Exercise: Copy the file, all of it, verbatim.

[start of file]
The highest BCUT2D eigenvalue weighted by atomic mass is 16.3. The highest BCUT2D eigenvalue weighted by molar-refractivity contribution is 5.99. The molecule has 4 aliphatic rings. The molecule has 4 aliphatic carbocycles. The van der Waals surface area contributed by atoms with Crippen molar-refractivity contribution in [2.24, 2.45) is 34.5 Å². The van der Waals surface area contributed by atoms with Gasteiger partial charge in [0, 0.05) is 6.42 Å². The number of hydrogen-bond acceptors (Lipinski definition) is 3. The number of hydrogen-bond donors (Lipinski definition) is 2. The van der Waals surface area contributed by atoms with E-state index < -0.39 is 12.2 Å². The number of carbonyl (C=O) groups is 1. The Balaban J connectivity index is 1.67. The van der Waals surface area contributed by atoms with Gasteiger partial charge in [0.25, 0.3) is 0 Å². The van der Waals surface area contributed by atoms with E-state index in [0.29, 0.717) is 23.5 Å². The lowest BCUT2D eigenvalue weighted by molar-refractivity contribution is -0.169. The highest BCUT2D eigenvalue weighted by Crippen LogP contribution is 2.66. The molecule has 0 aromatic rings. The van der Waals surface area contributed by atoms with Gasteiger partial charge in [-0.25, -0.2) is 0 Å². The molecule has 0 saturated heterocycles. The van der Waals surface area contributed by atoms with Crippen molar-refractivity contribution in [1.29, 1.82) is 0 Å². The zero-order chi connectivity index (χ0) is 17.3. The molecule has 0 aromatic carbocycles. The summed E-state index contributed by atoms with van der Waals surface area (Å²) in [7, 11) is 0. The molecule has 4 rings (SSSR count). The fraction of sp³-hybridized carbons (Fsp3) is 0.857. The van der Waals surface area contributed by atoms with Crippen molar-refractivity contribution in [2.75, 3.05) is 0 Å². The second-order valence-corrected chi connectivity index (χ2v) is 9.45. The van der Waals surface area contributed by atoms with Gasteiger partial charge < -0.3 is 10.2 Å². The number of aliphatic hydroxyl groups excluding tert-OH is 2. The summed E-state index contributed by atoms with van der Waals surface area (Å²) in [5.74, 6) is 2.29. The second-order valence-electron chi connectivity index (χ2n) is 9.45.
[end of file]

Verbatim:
The highest BCUT2D eigenvalue weighted by atomic mass is 16.3. The highest BCUT2D eigenvalue weighted by molar-refractivity contribution is 5.99. The molecule has 4 aliphatic rings. The molecule has 4 aliphatic carbocycles. The van der Waals surface area contributed by atoms with Crippen molar-refractivity contribution in [2.24, 2.45) is 34.5 Å². The van der Waals surface area contributed by atoms with Gasteiger partial charge in [0, 0.05) is 6.42 Å². The number of hydrogen-bond acceptors (Lipinski definition) is 3. The number of hydrogen-bond donors (Lipinski definition) is 2. The van der Waals surface area contributed by atoms with E-state index < -0.39 is 12.2 Å². The number of carbonyl (C=O) groups is 1. The Balaban J connectivity index is 1.67. The van der Waals surface area contributed by atoms with Gasteiger partial charge in [0.25, 0.3) is 0 Å². The van der Waals surface area contributed by atoms with E-state index in [0.29, 0.717) is 23.5 Å². The lowest BCUT2D eigenvalue weighted by molar-refractivity contribution is -0.169. The highest BCUT2D eigenvalue weighted by Crippen LogP contribution is 2.66. The molecule has 0 aromatic rings. The van der Waals surface area contributed by atoms with Gasteiger partial charge in [-0.25, -0.2) is 0 Å². The molecule has 0 saturated heterocycles. The van der Waals surface area contributed by atoms with Crippen molar-refractivity contribution in [1.29, 1.82) is 0 Å². The zero-order chi connectivity index (χ0) is 17.3. The molecule has 0 aromatic carbocycles. The summed E-state index contributed by atoms with van der Waals surface area (Å²) in [7, 11) is 0. The molecule has 4 rings (SSSR count). The fraction of sp³-hybridized carbons (Fsp3) is 0.857. The van der Waals surface area contributed by atoms with Crippen molar-refractivity contribution in [2.75, 3.05) is 0 Å². The second-order valence-corrected chi connectivity index (χ2v) is 9.45. The van der Waals surface area contributed by atoms with Gasteiger partial charge < -0.3 is 10.2 Å². The number of aliphatic hydroxyl groups excluding tert-OH is 2. The summed E-state index contributed by atoms with van der Waals surface area (Å²) in [5.74, 6) is 2.29. The second-order valence-electron chi connectivity index (χ2n) is 9.45.